We spend countless hours playing games, but few make a lasting impression on us. This is an ongoing series that will catalog the moments that resonated with me.
Few titles have been influential enough that I would hold them up as a gold standard for what gaming can be and what it represents.
Dark Souls is one of those games.
Taking your first steps into Lordran are impossibly difficult. Where most games would give you weak enemies to practice your combat techniques in the beginning, Dark Souls gives you a broken weapon sticks you into a boss fight and says, “Hope you read those optional messages on the ground that explained the controls—here’s a boss fight—good luck schmuck!”
The challenge of playing Dark Souls is made exponentially more difficult when not playing with a guide, which I refused to use on my first playthrough. I died countless times on the first boss in the game, all I had to attack was a broken sword and nothing but quick reflexes to use for my defense, but this was also a learning experience.
It slowly began to dawn on me that maybe I wasn’t supposed to kill Asylum Demon. The next time I respawned at the bonfire I decided to not engage him directly, instead I frantically searched for a way out. My shrewdness was rewarded as I guided my character through a doorway I hadn’t noticed earlier and the trap door shut behind me, keeping the boss from entering the room.
I had learned the most basic and important rule to survival in Dark Souls’ infinitely dangerous world without even realizing it: Use your head. 90% of the time if you die in Dark Souls it’s because you weren’t paying attention to what the game was saying and, to make matters worse, when you first start out you don’t even speak the same language.
From Software crafted a world that rewards those who take their time and study a situation before rushing headlong into the unknown. Every enemy, big or small, has the potential to kill you no matter what level you are or how impressive your gear is.
I had never in my life played a game where the danger of failing was constant, where every enemy encounter was a struggle to survive. I had to completely change my style of play if I was going to progress in this game and at times it was a hard lesson to learn.
Bosses in that game seemed like insurmountable obstacles. The first time I tested my strength against the Bell Tower Gargoyle I can still remember the shock and dismay I felt when a second boss gargoyle joined the fray. I can clearly remember thinking,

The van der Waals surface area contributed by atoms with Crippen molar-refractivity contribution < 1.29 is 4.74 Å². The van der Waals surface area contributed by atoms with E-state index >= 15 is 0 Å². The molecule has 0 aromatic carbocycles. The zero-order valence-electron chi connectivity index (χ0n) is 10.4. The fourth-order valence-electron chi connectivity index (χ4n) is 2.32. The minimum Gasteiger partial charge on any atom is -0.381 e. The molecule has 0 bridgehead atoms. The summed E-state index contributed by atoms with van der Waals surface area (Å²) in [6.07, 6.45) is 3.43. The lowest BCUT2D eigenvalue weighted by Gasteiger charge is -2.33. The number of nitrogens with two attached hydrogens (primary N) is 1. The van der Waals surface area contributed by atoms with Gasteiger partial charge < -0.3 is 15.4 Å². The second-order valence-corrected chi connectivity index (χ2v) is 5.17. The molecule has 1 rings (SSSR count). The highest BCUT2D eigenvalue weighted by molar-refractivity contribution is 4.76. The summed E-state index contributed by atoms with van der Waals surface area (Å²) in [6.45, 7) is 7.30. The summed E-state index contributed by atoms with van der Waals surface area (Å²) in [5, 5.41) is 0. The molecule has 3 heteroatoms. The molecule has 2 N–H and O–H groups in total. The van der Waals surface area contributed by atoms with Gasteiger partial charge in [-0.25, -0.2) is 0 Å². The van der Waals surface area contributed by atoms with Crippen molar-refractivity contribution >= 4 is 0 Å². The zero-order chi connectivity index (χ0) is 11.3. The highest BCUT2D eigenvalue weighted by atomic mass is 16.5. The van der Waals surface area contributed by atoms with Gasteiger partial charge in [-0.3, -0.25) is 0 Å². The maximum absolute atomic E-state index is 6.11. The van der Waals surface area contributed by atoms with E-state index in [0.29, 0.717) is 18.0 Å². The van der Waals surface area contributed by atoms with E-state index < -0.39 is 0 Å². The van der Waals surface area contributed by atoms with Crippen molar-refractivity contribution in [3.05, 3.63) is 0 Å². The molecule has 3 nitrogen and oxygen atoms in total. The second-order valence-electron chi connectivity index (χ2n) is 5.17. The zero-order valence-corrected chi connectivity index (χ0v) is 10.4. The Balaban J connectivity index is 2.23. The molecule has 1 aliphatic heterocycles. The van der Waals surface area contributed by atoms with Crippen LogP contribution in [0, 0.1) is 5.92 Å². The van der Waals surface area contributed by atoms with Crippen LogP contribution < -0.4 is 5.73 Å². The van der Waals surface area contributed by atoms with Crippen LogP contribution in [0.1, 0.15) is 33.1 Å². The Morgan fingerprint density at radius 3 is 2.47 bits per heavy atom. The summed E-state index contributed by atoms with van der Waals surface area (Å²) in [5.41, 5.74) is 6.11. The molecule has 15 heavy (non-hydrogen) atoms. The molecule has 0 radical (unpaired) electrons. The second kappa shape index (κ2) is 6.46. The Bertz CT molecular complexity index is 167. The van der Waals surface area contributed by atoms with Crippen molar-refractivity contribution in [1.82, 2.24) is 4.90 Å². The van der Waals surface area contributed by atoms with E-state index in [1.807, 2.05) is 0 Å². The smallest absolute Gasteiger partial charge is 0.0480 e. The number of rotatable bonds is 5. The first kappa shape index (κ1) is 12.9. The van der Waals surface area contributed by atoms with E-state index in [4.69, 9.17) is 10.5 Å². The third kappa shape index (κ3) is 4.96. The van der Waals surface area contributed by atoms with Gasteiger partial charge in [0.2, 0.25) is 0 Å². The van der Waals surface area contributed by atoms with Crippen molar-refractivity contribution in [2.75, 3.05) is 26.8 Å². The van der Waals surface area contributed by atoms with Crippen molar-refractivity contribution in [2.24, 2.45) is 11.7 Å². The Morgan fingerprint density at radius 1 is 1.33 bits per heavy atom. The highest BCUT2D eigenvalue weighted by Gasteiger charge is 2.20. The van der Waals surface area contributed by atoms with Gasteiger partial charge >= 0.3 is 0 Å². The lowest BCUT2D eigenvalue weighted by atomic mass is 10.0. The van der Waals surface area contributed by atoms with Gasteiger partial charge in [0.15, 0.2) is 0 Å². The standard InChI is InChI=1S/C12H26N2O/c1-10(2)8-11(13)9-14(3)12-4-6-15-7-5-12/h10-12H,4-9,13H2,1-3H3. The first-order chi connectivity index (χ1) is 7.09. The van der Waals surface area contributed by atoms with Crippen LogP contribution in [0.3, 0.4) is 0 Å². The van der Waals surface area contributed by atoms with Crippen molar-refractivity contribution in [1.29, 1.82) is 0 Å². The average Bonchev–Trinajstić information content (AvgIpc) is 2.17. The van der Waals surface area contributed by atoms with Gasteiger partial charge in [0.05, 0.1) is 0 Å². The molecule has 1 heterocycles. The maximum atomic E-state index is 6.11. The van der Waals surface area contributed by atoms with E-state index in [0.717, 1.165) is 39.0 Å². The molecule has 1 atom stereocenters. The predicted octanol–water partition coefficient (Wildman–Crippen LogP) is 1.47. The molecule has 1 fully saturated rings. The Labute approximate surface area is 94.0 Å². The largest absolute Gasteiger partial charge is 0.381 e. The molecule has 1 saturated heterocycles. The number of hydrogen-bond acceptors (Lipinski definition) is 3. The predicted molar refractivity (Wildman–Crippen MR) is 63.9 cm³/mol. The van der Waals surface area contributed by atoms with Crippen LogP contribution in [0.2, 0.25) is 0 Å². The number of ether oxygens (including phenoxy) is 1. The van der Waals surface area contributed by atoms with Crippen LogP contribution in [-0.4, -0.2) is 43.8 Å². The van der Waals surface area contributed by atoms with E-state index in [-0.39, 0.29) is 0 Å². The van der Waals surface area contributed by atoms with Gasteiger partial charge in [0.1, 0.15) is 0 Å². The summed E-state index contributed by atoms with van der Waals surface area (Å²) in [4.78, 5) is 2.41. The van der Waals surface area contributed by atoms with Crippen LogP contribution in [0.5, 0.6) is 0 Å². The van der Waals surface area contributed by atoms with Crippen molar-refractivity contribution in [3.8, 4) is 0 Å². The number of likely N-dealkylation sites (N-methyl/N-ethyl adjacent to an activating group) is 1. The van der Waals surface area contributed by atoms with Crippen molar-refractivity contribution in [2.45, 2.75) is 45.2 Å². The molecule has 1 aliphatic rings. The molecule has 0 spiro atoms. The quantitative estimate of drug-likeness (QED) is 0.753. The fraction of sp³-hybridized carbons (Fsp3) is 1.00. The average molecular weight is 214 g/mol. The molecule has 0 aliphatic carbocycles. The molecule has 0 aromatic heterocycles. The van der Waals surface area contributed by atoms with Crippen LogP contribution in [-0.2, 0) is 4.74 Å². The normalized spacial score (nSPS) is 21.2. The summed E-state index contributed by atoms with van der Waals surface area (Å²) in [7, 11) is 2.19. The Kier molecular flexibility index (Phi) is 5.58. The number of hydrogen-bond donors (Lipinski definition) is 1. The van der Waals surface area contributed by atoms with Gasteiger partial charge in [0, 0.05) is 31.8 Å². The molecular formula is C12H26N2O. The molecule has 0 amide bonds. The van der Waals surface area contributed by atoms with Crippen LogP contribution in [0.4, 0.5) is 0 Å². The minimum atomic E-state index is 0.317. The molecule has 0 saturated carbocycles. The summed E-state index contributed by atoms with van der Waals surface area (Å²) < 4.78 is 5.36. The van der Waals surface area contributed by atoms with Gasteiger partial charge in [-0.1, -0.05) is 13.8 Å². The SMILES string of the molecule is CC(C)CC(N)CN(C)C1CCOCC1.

“No fucking way.”
But that’s what made defeating them so much sweeter. After many failed attempts, when I finally beat them and got to scale that impossibly long ladder to ring the first Undead Bell of Awakening it felt rewarding in a way that I hadn’t experienced in a game before.
I was hooked beyond words. Lordran became like a second home to me, exploring the beautifully dangerous environments became thrilling. Slowly the world around me became easier to traverse and eventually I became less and less fearful of what was lurking around every corner.
I grew in confidence with each boss I fell. Forging the specialized weapons that came from their souls became an obsession. It didn’t matter if I could actually use the weapon or not, merely having it in my inventory was like carrying around a badge of honor—a trophy gained from the battle that proved I had what it took to survive in Lordran.
Eventually, I went on to log 200+ hours in Dark Souls, beating the game upwards of ten times and gaining my absolute favorite platinum trophy in my collection. Every once in a while I still boot up my PS3 and head back to the land of Lordran. The major difference now is that when I tread through the halls of Anor Londo or the murky waters of Blighttown, I’m the danger in the world, not the other way around.
Catch Part One here.
GamesBeat 2014 — VentureBeat’s sixth annual event on disruption in the video game market — is coming up on Sept 15-16 in San Francisco. Purchase your ticket now to save $200!